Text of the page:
This is actually a nice sign of institutional transparency -- even, arguably, a sounder understanding of the Twitter audience than many groups seem to harbor. This ad tacitly presupposes that an internationally experienced classical-music business type with extensive connections in the field may be reading the Gewandhaus's Tweets. At least it doesn't fall into the trap of assuming that all Twitter users are 20 to 30 years old and card-carrying representatives of a hip generation. (Of course, since the Gewandhaus has all of 317 Twitter followers as of this morning, they are in a position to know exactly who's following them.) I'd be curious to know what kind of response, if any, they get.

By Anne Midgette  |  January 6, 2010; 8:20 AM ET
Categories:  random musings  
Save & Share:  Send E-mail   Facebook   Twitter   Digg   Yahoo Buzz   StumbleUpon   Technorati   Google Buzz   Previous: States of music
Next: High fidelity


I am on the Twitter: @lindemania. Like many arts organizations, I have not quite figured out what to do with it yet.

Posted by: Lindemann777 | January 6, 2010 1:44 PM | Report abuse

I am on twitter @dziendobry, I use it to stay on top of classical music news, and to stay in touch with folk that have the same interests as I do.

Posted by: dziendobry | January 6, 2010 2:15 PM | Report abuse

Oh Anne, you can put words in my mouth anytime.

My organisation has decided it has to get 'one of those Twittbook things' without actually thinking about what on earth they'll put on it. I think that form of hyperactive social media is only effective when, as you point out, it's more than an outlet for press releases. And that kind of activity needs some pretty dedicated maintenance. The same applies for the now compulsory Facebook page.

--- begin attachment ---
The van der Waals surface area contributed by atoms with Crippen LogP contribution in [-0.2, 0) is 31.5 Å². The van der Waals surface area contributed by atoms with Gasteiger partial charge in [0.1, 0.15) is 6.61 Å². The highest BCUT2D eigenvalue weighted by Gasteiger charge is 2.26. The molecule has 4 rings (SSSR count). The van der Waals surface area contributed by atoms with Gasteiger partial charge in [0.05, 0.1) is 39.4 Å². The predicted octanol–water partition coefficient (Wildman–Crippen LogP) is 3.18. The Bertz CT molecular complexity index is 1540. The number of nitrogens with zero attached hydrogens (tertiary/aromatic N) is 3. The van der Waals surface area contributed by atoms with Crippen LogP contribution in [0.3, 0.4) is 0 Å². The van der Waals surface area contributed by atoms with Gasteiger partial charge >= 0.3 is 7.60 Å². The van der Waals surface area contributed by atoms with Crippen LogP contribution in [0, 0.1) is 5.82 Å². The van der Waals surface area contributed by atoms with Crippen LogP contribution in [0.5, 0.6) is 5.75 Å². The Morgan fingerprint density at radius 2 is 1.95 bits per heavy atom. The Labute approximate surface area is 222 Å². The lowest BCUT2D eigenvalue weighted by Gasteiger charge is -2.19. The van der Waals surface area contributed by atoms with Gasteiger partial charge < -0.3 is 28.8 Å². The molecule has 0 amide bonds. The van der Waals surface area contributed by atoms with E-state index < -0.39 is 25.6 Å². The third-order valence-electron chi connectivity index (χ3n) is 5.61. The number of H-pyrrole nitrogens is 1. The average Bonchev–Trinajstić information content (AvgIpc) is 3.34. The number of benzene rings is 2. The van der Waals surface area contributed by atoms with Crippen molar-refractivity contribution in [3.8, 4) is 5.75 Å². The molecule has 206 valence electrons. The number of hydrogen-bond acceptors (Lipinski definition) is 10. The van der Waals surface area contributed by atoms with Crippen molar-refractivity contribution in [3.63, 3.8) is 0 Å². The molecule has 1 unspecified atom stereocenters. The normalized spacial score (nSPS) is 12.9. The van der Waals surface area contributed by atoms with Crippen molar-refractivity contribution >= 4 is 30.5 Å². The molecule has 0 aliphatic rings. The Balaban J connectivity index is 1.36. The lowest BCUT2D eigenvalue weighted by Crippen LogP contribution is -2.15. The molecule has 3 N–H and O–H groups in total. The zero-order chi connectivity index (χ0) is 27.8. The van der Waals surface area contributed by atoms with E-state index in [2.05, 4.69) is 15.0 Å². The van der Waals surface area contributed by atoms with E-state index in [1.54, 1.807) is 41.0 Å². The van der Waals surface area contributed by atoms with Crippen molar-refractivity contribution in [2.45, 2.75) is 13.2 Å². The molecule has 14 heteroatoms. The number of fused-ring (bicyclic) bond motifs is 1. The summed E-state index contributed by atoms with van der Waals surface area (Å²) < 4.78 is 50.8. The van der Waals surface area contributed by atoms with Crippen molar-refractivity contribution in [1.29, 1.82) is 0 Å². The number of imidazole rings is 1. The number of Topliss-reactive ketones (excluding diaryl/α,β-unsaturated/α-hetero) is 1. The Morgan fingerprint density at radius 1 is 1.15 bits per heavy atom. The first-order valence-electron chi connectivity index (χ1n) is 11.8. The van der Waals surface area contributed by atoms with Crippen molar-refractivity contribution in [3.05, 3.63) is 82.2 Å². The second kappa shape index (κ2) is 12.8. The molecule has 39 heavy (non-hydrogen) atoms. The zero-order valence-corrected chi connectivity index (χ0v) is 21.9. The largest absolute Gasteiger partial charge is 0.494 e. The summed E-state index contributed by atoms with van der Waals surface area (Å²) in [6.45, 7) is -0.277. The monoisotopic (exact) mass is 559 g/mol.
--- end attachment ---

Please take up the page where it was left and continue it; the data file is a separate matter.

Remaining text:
Slate (I think) made the point that for all the hype about Twitter its really not that popular. More people currently play Farmville on Facebook than actively use Twitter. I'd hazard that Facebook is also a lot easier to maintain that a Twitter- which by its nature demands a constant churn of relevant, interesting and entertaining information. If there isn't information deemed worthy enough to update the Twitter every few hours, I'd debate whether its worth the effort.

So I guess my jury is still out on whether Twitter will be a meaningful tool for arts orgs, or just a gimmick to show they're 'reaching the young people'. I could see Twitter being useful for an organisation which does its own ticketing 'we've just released $15 tix for tonight's gig' that sort of instant, instantly actionable, material.

Facebook, however, I think is something people need. But, like any marketing, needs to be continually tended and loved and kept engaging. Get Gareth Davies from the LSO on their facebook right away! His blog, whenever they tour, is one of the best examples of 'arts blogging (arblog?)' I've ever seen.

Posted by: ianw2 | January 6, 2010 4:28 PM | Report abuse